Those of you who read this only for the EV of the Week, and I know there are a few, may be disappointed by this weeks ‘bit consisting of a load of double decker busses. Sorry for that, but I think deployment of electric busses is a big game changer in the fight to decarbonise. Replacing a bus fleet makes a serious dent in a city’s fuel consumption and consequent air pollution. This is why the denier fraternity and oil interests go out of their way to try and vilify electric busses.
Titbits therefore exhorts all city authorities to step up the deployment of zero-emission busses.
Amazon, GM in talks to invest in electric pickup truck maker Rivian
Amazon.com Inc and General Motors Co are in talks to invest in Rivian Automotive LLC in a deal that would value the U.S. electric pickup truck manufacturer at between $1 billion and $2 billion, people familiar with the matter told Reuters on Tuesday.
The deal would give Amazon and GM minority stakes in Rivian, the sources said. It would be a major boost for the Plymouth, Michigan-based startup, which aspires to be the first carmaker to the U.S. consumer market with an electric pickup.
If the negotiations conclude successfully, a deal could be announced as early as this month, the sources said (reuters)
Good Energy brings Belectric, Powerstar on board for battery storage push
Good Energy is to partner with battery storage specialists Belectric and Powerstar for its commercial energy storage offering.
The clean energy supplier has selected the duo following a competitive tender and procurement process, and they will be tasked with the design, installation, operation and maintenance of commercial-scale battery storage projects the company sources.
In late 2017 Good Energy announced its maiden energy storage project, unveiling plans to install five 50kW battery storage units for Eden Project, one of the company’s most prominent customers. (current-news)
Zouk Capital named preferred bidder for EV Charging Infrastructure Investment Fund
Infrastructure and private equity fund manager Zouk Capital is entering into exclusive negotiations to manage the UK Government’s Charging Infrastructure Investment Fund (CIIF), which was announced in the 2017 budget and aims to help increase the uptake of electric vehicles (EVs) in the UK.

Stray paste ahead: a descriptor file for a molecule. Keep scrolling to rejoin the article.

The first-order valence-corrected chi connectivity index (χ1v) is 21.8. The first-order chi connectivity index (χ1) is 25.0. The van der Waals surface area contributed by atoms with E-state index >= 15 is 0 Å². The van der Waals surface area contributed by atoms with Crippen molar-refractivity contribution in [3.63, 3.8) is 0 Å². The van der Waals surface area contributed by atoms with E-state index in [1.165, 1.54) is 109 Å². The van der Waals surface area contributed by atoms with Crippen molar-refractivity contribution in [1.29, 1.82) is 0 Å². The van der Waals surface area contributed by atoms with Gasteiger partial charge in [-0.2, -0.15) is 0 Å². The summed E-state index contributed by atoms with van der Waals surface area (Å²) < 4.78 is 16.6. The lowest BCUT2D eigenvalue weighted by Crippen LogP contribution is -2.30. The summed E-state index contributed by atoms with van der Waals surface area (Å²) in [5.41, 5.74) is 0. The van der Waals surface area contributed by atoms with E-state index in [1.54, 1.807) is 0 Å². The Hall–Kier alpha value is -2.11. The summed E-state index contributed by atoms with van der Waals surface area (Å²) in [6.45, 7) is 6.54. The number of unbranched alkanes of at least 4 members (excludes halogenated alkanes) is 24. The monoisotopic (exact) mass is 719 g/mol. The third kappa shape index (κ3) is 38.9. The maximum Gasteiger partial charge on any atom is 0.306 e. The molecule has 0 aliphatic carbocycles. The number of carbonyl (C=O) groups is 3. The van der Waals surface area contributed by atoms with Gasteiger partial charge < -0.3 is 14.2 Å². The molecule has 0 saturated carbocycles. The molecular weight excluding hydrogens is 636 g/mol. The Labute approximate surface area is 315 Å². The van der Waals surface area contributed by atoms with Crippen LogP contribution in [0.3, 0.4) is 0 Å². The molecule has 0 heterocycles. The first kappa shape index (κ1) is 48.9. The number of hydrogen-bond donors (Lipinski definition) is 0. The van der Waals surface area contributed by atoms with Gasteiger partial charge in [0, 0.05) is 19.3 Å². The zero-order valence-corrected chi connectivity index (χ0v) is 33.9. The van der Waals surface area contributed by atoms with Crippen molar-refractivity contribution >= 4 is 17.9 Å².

The CIIF is a £400 million investment fund in which £200 million will be raised from the private sector matching another £200 million from the UK Government. The fund was announced in the Autumn Budget of 2017 as part of a package measures aiming to increase UK uptake of EVs, which is expected to play a pivotal role in both the decarbonisation of the UK transport sector and much needed improvement in air quality. Increased uptake will also help to ensure the UK maintains a leading role in the transition to EVs. (renewableenergymagazine)
EDF-backed solar, storage and blockchain pilot to get underway
An EDF Energy-backed community energy trading pilot is to start next month, allowing residents of a Brixton estate to trade solar energy between each other.
Project CommUNITY, as it has been dubbed by EDF’s R&D division, will see the French energy firm collaborate with community renewables firm Repowering London and University College London’s Energy Institute to enable peer-to-peer trading of locally-generated power.
Residents of Elmore House in Brixton, South London, will be allowed to access electricity generated from a rooftop solar system installed atop the estate, store it in a domestic battery unit and trade it amongst themselves.
Those energy trades will be enabled using blockchain technology, and a consumer-facing app has been produced to allow residents to access the trading platform. (current-news)
Solar fund plans £20m commercial rooftop PV spree
Next Energy Solar Fund is planning to spend £20m on commercial building rooftop PV in 2019.
The fund has partnered with Zestec Asset Management to develop and build out new projects and aims to acquire existing rooftop schemes as well as fund new developments.